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Gifts and fruits

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Gifts, fruits ... aren't they just different words for essentially the same things? Nope. While gifts just come to us, fruit is born of relationship.

Jaymie Stuart
Wolfe

Come, Holy Spirit! There is no prayer more central to our Christian faith -- and no request more likely to be answered. God, in all his mystery and love, pours himself into humanity in Christ Jesus. And once humanity takes its place at the right hand of the Father, he sends his Spirit to dwell in us.

Of course, most of us are pretty oblivious to how utterly astonishing the basics of Christianity truly are. We mumble through the creed on Sundays: "I believe in the Holy Spirit, the Lord, the Giver of Life, who proceeds from the Father and the Son, who with the Father and the Son is adored and glorified, who has spoken through the prophets." But just stop for a moment and think. God, the one who made the entirety of creation, who knows all, who is eternal, who is all-powerful and all-merciful, comes to live in you and me.

I know, everyone focuses on the gifts. We teach our confirmation candidates to expect great things, perhaps without completely believing that they will, in fact, receive them. Still, we all want our share of whatever is being given out. Wisdom, knowledge, understanding? Count me in. Piety, fortitude, counsel? Sure. Fear of the Lord? Tell me what it is, and I'll sign up. After all, who doesn't want to be "gifted"? Talents, gifts, and charisms -- both natural and supernatural --give us a place and sometimes even a purpose.

God gives us his Spirit at baptism and stirs it into flame by the sacrament of confirmation. He empowers us for service and mission, and makes it possible to live our lives in union with him. But while we may be in it for what we can receive, God is in it for who we can become. God's purpose in sending his Holy Spirit to us is so that we may be fruitful.

Gifts, fruits ... aren't they just different words for essentially the same things? Nope. While gifts just come to us, fruit is born of relationship. Remember, Elizabeth calls Jesus the "fruit" of Mary's womb. The Incarnation of Christ is the result of Mary's union with God's will for her life. If we want to be filled with charity, joy, peace, patience, kindness, goodness, generosity, gentleness, faithfulness, modesty, self-control, and chastity, we must cooperate with the grace and presence of God in our lives. Gifts cannot make us holy; fruitfulness does because flows from a transforming relationship with God himself. It is in fruitfulness that we become more like the God who is alive within us. Gifts are ours simply because God is gracious. The Fruits of God's Spirit, though, don't just appear; they demand our participation, our communion with God. We receive gifts, but bear fruit. There is something of ourselves that is given. In fruitfulness, we become the gift that is given.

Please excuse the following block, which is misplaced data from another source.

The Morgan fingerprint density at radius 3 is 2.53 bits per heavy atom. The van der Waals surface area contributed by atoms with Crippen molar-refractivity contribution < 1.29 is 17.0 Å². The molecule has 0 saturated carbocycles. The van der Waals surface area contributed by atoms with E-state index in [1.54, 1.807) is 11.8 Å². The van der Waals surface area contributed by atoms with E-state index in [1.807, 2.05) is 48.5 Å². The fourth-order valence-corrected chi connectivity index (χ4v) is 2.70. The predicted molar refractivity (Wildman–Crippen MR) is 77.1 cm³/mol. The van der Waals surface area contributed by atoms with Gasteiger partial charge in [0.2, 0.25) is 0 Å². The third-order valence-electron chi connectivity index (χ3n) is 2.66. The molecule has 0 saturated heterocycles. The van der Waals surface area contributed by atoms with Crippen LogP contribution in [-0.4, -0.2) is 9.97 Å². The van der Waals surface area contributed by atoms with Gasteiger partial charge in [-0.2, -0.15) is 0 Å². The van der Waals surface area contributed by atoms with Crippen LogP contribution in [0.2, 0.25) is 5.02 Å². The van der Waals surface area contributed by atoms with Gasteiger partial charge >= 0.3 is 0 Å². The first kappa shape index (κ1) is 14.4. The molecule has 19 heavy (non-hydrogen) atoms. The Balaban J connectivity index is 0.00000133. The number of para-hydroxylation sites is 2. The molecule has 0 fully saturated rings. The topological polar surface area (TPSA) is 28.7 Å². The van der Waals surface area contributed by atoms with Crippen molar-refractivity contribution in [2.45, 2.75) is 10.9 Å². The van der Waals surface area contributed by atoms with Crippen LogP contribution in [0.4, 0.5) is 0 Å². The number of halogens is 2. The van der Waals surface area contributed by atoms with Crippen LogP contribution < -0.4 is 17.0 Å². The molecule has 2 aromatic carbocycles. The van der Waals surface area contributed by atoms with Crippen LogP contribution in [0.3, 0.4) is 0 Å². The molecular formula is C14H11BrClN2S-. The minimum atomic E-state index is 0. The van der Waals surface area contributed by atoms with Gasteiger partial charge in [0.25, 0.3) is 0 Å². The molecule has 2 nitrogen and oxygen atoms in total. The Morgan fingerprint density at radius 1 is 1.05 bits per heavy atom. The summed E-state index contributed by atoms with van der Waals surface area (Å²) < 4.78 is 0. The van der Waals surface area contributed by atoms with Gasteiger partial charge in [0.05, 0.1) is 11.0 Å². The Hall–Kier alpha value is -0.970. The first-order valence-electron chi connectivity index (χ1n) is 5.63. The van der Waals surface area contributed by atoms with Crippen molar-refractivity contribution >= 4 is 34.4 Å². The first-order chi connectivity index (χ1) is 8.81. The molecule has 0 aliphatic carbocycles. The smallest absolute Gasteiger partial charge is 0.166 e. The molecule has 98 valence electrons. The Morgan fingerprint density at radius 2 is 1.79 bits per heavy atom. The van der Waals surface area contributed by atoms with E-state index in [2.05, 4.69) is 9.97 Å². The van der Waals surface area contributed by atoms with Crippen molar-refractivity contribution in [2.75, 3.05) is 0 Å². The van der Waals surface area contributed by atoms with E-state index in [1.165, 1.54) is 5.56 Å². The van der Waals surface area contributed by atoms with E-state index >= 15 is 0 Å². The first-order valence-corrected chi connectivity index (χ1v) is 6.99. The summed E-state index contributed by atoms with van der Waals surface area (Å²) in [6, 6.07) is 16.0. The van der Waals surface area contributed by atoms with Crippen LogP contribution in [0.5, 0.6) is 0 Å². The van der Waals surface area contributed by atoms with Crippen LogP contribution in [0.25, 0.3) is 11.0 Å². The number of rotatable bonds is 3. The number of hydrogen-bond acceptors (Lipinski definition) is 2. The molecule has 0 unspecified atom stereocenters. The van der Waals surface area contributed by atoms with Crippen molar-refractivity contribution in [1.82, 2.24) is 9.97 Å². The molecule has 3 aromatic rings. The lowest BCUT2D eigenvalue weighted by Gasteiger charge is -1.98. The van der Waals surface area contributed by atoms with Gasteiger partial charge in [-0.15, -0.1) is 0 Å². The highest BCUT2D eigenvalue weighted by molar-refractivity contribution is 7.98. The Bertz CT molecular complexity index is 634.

This Pentecost, as we hear about the tongues of fire and the birth of the Church and wonder at the stories of speaking unknown languages and thousands of baptisms, let's ask the Holy Spirit to make us fruitful. Let's seek the fruits of the Spirit more eagerly than his gifts. Let's place a higher value on how we live than on what we can do. Let's cooperate with God with the hope that he will form the character of Christ in us. Let's surrender ourselves to the guidance of transforming grace, the kind of grace that can renew the face of the earth by renewing the hearts of those who walk upon it.

Jaymie Stuart Wolfe is a wife and mother of eight children, and a disciple of the spirituality of St. Francis de Sales. She is the author of “Adoption: Room for One More?”, a speaker, musician and serves as an Aquisitions Editor at Our Sunday Visitor. Follow her on Twitter @YouFeedThem.

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